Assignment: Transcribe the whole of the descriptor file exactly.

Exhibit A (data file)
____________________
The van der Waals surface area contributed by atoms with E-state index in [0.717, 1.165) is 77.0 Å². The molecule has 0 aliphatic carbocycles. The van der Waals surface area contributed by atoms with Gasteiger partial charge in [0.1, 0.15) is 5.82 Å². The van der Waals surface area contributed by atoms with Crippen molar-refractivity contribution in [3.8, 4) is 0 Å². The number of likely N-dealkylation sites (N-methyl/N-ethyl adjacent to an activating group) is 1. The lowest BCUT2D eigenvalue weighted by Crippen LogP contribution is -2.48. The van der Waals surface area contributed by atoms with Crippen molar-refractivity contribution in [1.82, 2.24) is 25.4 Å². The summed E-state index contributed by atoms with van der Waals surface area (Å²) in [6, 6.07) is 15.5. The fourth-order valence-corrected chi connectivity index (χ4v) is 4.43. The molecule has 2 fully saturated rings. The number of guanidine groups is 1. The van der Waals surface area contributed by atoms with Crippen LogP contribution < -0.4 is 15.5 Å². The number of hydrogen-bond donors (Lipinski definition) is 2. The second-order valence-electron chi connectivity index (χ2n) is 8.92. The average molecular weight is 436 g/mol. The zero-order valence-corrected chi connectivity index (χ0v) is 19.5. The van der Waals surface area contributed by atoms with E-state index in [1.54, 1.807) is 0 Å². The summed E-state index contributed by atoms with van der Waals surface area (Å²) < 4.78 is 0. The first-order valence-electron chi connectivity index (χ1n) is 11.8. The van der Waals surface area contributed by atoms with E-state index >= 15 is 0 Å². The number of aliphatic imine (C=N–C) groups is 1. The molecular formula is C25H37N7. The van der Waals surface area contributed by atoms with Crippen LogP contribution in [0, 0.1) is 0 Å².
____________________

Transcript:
The van der Waals surface area contributed by atoms with E-state index in [0.717, 1.165) is 77.0 Å². The molecule has 0 aliphatic carbocycles. The van der Waals surface area contributed by atoms with Gasteiger partial charge in [0.1, 0.15) is 5.82 Å². The van der Waals surface area contributed by atoms with Crippen molar-refractivity contribution in [3.8, 4) is 0 Å². The number of likely N-dealkylation sites (N-methyl/N-ethyl adjacent to an activating group) is 1. The lowest BCUT2D eigenvalue weighted by Crippen LogP contribution is -2.48. The van der Waals surface area contributed by atoms with Crippen molar-refractivity contribution in [1.82, 2.24) is 25.4 Å². The summed E-state index contributed by atoms with van der Waals surface area (Å²) in [6, 6.07) is 15.5. The fourth-order valence-corrected chi connectivity index (χ4v) is 4.43. The molecule has 2 fully saturated rings. The number of guanidine groups is 1. The van der Waals surface area contributed by atoms with Crippen LogP contribution < -0.4 is 15.5 Å². The number of hydrogen-bond donors (Lipinski definition) is 2. The second-order valence-electron chi connectivity index (χ2n) is 8.92. The average molecular weight is 436 g/mol. The zero-order valence-corrected chi connectivity index (χ0v) is 19.5. The van der Waals surface area contributed by atoms with E-state index in [1.54, 1.807) is 0 Å². The summed E-state index contributed by atoms with van der Waals surface area (Å²) < 4.78 is 0. The first-order valence-electron chi connectivity index (χ1n) is 11.8. The van der Waals surface area contributed by atoms with E-state index >= 15 is 0 Å². The number of aliphatic imine (C=N–C) groups is 1. The molecular formula is C25H37N7. The van der Waals surface area contributed by atoms with Crippen LogP contribution in [0, 0.1) is 0 Å².